Wednesday, September 25, 2013

A Letter To My Daughter #4 -- Laughing at Yourself

I was a pretty serious kid. I understood it was important to get things right. I believed the worst thing that could happen to me was I might look silly or dumb. Or I might possibly reveal I don't know everything. This was what drove me. I never wanted to make a mistake and I never wanted to get ridiculed. I didn't want anyone to laugh at me if I wasn't trying to be funny. This led to a lot of tears.

I want you to avoid these specific tears. Not because I don't want you to cry or feel sadness. Those are necessary parts of living a human life. These tears are pointless and a waste of time. It's almost literally crying over spilled milk. Who would actually do that? Well, I'm pretty sure I did at one point.

You can't avoid ridicule.  People will make fun of you for reasons that often have nothing to do with you (more on this in another letter). You can't control other people and one of the best ways to combat them is by taking away their power. Laughing right along with them tends to take the wind right out of their sails. 

You can't avoid doing stupid things. Even the smartest of us do stupid things from time to time. Most of the time those stupid things don't do any lasting harm, so why not laugh at the absurdity?

Sounds simple, huh? Just laugh it off. Easy as pie. It's not that simple. 

It's hard to laugh at yourself. It's hard to realize that you are not unique in your suffering. It's hard to remember that we're all in on this joke because we're all struggling to figure out how to do this together. It's hard when you feel that sliver of truth in that joke sting you. It's hard not to feel that and think that maybe you are deeply flawed. Guess what? We are all deeply flawed. Every single one of us. It's what makes us human and it's what gives us incentive to get better. Take that sting and make a joke of your own. About yourself. You've just been endowed with knowledge. That little sting? That's self-realization. You're aware of yourself and your flaws. That's the first step to being able to correct them -- if they actually need correcting.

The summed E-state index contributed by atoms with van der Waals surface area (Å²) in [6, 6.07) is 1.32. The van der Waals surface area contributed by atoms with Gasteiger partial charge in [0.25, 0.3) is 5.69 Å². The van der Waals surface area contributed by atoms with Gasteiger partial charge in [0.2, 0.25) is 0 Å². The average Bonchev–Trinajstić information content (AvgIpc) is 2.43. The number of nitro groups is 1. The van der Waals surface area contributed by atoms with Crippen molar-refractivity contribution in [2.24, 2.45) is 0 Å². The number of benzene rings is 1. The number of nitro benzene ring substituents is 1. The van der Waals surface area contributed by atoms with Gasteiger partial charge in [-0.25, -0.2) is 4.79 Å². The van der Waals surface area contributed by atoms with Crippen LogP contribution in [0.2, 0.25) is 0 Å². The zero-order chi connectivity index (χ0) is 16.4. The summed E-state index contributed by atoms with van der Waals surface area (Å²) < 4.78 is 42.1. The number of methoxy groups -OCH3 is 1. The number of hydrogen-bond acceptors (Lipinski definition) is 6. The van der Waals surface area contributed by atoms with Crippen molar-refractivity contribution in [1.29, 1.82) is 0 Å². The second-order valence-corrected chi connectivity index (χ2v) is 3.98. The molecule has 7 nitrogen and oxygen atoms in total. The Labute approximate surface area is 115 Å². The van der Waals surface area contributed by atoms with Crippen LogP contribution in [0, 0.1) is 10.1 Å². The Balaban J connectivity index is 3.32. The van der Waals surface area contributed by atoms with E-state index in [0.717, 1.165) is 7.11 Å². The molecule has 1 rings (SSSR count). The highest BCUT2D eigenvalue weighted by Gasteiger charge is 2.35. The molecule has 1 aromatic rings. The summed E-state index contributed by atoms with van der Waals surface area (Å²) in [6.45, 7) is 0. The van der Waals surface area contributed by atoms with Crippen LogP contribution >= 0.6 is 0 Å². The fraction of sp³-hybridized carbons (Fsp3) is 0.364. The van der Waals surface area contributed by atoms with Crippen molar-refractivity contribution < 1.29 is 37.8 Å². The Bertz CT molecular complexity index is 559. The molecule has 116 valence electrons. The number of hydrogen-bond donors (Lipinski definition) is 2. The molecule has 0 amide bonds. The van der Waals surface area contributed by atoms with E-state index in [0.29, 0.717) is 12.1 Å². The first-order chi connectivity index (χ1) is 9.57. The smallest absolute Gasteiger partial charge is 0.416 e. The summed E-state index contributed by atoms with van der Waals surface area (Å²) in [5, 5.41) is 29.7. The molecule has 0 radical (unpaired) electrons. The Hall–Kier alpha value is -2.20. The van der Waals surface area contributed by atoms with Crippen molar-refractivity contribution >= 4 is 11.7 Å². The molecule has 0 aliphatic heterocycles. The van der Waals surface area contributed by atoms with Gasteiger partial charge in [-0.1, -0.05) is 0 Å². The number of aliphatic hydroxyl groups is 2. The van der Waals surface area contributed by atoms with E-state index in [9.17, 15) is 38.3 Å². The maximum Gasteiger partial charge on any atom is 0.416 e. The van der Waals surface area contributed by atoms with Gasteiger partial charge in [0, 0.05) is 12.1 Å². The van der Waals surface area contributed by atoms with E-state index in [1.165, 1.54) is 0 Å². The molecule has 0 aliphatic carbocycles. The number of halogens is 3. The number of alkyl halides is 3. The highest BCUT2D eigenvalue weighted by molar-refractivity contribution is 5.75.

Look, I'm writing this like I've mastered the art of laughing at myself. Don't be fooled. I'm still learning how to do this. I didn't even start learning how to do this until I was way older than I should have been. My advice would be to watch your mother and talk to your mother. She's a pro at this. She's taught me more about laughing at myself than anyone else. She gets it. She kinda loves it. She always laughs the hardest when I'm playfully making fun of her.

That's my advice. Learn to laugh at yourself by not taking my advice. Take your mother's advice. She's the one who should be writing this letter.

Always keep laughing.


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